Review: ‘Brandywine Theater’ is a funny, psychotic romp — villainous puppets included

The Murders of Brandywine Theater

The Murders of Brandywine Theater

Mark Oprea

“Brandywine,” the hitch-hiking traveler tells us in the beginning of Larry Longstreth’s latest drama-horror-comedy, “doesn’t exist on a map, it only exists in the imagination.”

“The Murders of Brandywine Theater” premiered at The Kent Stage on Thursday, Oct. 2, and is Longstreth’s second feature-length film to date. Centered on a schizophrenic ventriloquist and his puppet, the film is a quaint, hilarious-yet-shocking portrait of a man who can’t stop “talking to a toy.”

Henry Kosta (Dian Bachar), a lonely 30-something, lives with his estranged mother and her cat, Oscar, in a small-town home. Ever since he was a child, Henry took solace in his homemade puppet Moxxy (voiced by Les Claypool), using the “toy” to voice his inner dissent and protest. At the theater, Henry works as an attendant, with Moxxy often by his side on stage, practicing his routine on break, dealing with bossman O’Doul’s chastising. In one scene, Henry is insulted by O’Doul when he interrupts a practice routine. Moxxy chimes back at the three-and-a-half foot manager, poking fun at his small height. In the end, the puppet always wins.

There are many times when Brandywine Theater feels like a comedy, and we laugh like we would at one of Henry Kosta’s quirky jokes. A murdering puppet fits in easily in the category of dark humor, where Quentin Dupieux’s “Rubber” may also be. Noticing that his mother’s cat Oscar frets Henry, Moxxy plants a shard of broken glass in the cat’s food bowl. The expected happens when Henry comes home from work, and Henry’s mother blames him instead of the doll. Henry starts to call himself insane. “Killing the cat,” he says to Moxxy, “it doesn’t get any crazier than that.” That is, until Moxxy pushes Henry’s mother down the stairs.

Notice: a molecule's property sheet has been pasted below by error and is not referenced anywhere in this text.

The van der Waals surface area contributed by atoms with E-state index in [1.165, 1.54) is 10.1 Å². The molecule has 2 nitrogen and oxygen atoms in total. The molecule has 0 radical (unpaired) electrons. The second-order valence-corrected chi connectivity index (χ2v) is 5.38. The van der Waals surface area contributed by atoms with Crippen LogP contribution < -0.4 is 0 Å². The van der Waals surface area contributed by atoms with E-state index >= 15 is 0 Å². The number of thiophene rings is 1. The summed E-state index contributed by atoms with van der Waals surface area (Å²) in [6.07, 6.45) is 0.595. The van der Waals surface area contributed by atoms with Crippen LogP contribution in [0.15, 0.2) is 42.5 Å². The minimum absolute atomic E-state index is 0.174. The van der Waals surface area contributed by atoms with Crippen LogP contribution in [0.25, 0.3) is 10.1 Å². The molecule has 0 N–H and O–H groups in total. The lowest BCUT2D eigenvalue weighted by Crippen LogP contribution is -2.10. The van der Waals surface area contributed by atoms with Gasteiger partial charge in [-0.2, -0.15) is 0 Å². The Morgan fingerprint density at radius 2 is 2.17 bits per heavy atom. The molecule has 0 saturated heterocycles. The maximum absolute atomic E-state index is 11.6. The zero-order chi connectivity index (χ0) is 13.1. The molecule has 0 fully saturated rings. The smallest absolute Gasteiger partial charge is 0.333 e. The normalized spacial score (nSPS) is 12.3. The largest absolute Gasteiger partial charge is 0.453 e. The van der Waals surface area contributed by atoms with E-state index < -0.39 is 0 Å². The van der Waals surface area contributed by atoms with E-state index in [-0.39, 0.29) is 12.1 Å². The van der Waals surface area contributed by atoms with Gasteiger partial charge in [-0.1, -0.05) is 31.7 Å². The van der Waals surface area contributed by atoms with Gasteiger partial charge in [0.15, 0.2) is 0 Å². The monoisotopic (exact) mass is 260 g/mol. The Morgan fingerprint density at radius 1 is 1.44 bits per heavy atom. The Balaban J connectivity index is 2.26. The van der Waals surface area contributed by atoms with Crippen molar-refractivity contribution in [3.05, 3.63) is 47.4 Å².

At work at the Brandywine Theater — all filmed inside the local Kent Stage — is where the film’s many contrasts lie. In addition to failing to curse back at O’Doul, Henry is speechless when it comes to asking doe-eyed Mindy (Danielle Lozeau) out on a date, and the film takes numerous detours into romantic territory, often stomped on by O’Doul or by Moxxy’s cruel doubt. Henry knows he needs a hand from his sideman, but detests the thought of it. Henry’s self-loathing is where Bachar shines.

With a film that employs the talents of strong actors, dialogue is sometimes lackluster or deficient. Mindy, as a source of humor and awkwardness, gives us some of the most memorable lines. Bachar plays well with her as the hopeless neurotic, more comfortable talking to his puppet than wooing Lozeau’s character. On a walk home, Henry brings up his problems of having to use Moxxy to confront others, asking her if he’s “broken.” 

“No, Henry,” she says, “Everyone is broken. It’s just that some people are better at pretending than others.” Lozeau, overall, is a calm, leveled balance to the Moxxy/Henry neurosis.

Contact Mark Oprea at [email protected].